Robin uncovered the prize, and drew out a bleeding hand, mangled at the wrist, and blackened as if by fire; one finger decorated with a ring, which Lord William too plainly recognised. He seized the terrific pledge, and, with a look betokening some deadly purpose, hastened to his wife's chamber. He demanded admittance in too peremptory a tone for denial. His features were still, not a ripple marked the disturbance beneath. He stood with a calm and tranquil brow by her bed-side; but she read a fearful message in his eye.

"Fair lady, how farest thou?—I do fear me thou art ill!"

"She's sick, and in great danger. You may not disturb her, my lord," said the nurse, attempting to prevent his too near approach;—"I pray you depart; your presence afflicts her sorely."

"Ay, and so it does," said Lord William, with a strange and hideous laugh. "I pray thee, lady, let me play the doctor,—hold out thy hand."

The lady was still silent. She turned away her head. His glance was too withering to endure.

"Nay, then, I must constrain thee, dame."

She drew out her hand, which Lord William seized with a violent and convulsive grasp.

"I fear me 'tis a sickness unto death; small hope of amendment here. Give me the other; perchance I may find there more comfort."

"Oh, my husband, I cannot;—I am—I have no strength."

"Why, thou art grown peevish with thy distemper. Since 'tis so, I must e'en force thy stubborn will."

"Alas! I cannot."

"If not thy hand, show me thy wrist!—I have here a match to it, methinks. O earth—earth—hide me in thy womb!—let the darkness blot me out and this blasting testimony for ever!—Accursed hag, what hast thou done?"

He seized her by the hair.

"What hast thou promised the fiend? Tell me,—or"—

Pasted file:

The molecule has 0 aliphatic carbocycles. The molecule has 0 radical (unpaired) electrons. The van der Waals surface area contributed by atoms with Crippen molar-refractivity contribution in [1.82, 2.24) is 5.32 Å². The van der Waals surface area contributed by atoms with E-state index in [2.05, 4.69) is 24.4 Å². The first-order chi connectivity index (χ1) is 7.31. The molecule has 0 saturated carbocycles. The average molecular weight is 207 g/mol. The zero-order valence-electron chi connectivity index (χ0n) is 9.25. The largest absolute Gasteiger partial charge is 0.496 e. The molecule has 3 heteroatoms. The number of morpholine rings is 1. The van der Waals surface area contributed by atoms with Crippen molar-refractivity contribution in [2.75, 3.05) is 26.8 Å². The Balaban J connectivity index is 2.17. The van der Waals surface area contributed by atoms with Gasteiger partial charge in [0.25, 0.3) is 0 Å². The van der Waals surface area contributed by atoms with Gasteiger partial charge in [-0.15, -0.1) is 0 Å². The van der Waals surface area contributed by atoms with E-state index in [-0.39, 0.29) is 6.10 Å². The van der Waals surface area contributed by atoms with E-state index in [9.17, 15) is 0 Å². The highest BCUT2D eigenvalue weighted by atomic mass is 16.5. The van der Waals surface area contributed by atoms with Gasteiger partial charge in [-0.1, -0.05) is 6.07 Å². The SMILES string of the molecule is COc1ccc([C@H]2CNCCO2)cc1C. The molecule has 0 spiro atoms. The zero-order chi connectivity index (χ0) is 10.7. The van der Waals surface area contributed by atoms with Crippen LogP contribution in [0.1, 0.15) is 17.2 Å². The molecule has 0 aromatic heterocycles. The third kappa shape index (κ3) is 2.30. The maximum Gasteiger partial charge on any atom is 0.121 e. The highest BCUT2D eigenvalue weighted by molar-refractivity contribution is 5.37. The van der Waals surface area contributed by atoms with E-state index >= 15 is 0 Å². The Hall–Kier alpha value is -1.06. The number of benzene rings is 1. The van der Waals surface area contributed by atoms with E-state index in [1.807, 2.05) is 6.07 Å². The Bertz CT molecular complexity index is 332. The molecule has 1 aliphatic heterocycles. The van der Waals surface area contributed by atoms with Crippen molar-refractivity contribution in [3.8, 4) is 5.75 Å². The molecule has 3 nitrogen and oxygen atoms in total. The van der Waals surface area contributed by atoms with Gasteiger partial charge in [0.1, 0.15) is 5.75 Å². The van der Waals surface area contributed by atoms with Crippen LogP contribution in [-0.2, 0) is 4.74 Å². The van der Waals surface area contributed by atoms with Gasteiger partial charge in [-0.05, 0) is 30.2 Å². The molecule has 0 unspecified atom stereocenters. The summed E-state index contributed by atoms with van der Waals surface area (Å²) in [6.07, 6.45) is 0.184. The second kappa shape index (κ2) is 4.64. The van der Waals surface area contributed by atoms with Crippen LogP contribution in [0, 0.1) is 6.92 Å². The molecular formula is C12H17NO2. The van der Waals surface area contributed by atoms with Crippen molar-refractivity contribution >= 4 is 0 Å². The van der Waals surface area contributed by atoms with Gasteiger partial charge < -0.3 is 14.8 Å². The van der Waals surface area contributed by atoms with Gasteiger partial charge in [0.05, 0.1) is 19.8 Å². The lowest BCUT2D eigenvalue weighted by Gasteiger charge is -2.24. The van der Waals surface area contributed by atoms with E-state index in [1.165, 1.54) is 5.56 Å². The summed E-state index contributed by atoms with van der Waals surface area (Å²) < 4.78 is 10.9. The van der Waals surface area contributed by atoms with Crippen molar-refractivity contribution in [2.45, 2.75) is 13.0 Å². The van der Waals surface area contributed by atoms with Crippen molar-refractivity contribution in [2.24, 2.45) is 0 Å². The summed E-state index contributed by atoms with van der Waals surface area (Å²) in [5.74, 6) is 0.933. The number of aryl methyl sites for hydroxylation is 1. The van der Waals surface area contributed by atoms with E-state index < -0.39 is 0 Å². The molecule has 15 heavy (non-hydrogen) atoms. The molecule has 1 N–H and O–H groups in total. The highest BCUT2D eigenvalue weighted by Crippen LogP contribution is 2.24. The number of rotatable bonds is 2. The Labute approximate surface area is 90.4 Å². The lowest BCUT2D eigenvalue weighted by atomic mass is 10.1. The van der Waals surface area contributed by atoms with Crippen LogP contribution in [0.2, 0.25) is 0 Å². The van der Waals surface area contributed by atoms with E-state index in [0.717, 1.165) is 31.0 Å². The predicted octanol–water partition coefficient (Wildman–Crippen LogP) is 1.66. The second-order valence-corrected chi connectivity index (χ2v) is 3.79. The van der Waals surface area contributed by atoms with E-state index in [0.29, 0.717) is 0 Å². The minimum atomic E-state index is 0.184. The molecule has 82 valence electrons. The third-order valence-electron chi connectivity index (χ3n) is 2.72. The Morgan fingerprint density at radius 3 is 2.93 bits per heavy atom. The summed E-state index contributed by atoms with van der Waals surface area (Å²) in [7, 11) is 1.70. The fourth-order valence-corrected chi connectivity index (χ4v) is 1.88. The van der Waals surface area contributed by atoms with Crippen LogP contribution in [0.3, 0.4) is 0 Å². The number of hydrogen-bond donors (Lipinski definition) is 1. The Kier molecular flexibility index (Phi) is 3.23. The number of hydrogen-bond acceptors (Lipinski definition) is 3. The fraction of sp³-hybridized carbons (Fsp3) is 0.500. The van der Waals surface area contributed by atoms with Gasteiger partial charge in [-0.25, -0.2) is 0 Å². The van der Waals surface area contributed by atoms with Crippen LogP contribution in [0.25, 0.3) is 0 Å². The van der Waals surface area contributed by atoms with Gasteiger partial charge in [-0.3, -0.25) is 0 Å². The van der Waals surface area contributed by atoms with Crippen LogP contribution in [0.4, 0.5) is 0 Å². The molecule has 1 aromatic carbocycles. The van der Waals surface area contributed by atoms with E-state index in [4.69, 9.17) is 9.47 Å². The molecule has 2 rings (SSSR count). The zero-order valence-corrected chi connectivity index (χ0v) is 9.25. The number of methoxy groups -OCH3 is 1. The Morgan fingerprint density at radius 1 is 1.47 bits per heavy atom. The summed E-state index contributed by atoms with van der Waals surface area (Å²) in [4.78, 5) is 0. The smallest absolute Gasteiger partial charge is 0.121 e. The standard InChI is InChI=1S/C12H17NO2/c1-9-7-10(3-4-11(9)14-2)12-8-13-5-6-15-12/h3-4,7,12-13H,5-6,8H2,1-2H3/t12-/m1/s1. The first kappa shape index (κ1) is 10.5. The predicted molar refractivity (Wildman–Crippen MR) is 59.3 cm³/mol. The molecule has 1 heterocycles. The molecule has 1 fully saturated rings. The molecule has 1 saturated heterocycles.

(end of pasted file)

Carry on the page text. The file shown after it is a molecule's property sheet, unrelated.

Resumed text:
"I have, oh, I fear I have,—consented to the compact!"

"How far doth it bind thee?"

"My soul—my better part!"

"Thy better part?—thy worse! A loathsome ulcer, reeking with the stench from the pit! Better have given thy body to the stake, than have let in one unhallowed desire upon thy soul. How far does thy contract reach?"

"All interest I can claim. His part that created it I could not give, not being mine to yield."

"Lost! lost! Thou hast, indeed, sold thyself to perdition! I'll purge this earth of witchery;—I'll make their carcases my weapon's sheath;—hence inglorious scabbard!" He flung away the sheath. Twining her dark hair about his fingers—"Die!—impious, polluted wretch! This blessed earth loathes thee,—the grave's holy sanctuary will cast thee out! Yon glorious sun would smite thee should I refrain!"

He raised his sword—a gleam of triumph seemed to flash from her eye, as though she were eager for the blow; but the descending weapon was stayed, and by no timid hand.

Lord William turned, yet he saw not the cause of its restraint. The lady alone seemed to be aware of some unseen intruder, and her eye darkened with apprehension. Suddenly she sprang from the couch; a shriek from no human agency escaped her, and the spirit seemed to have passed from its abode.

Lord William threw himself on her pale and inanimate form.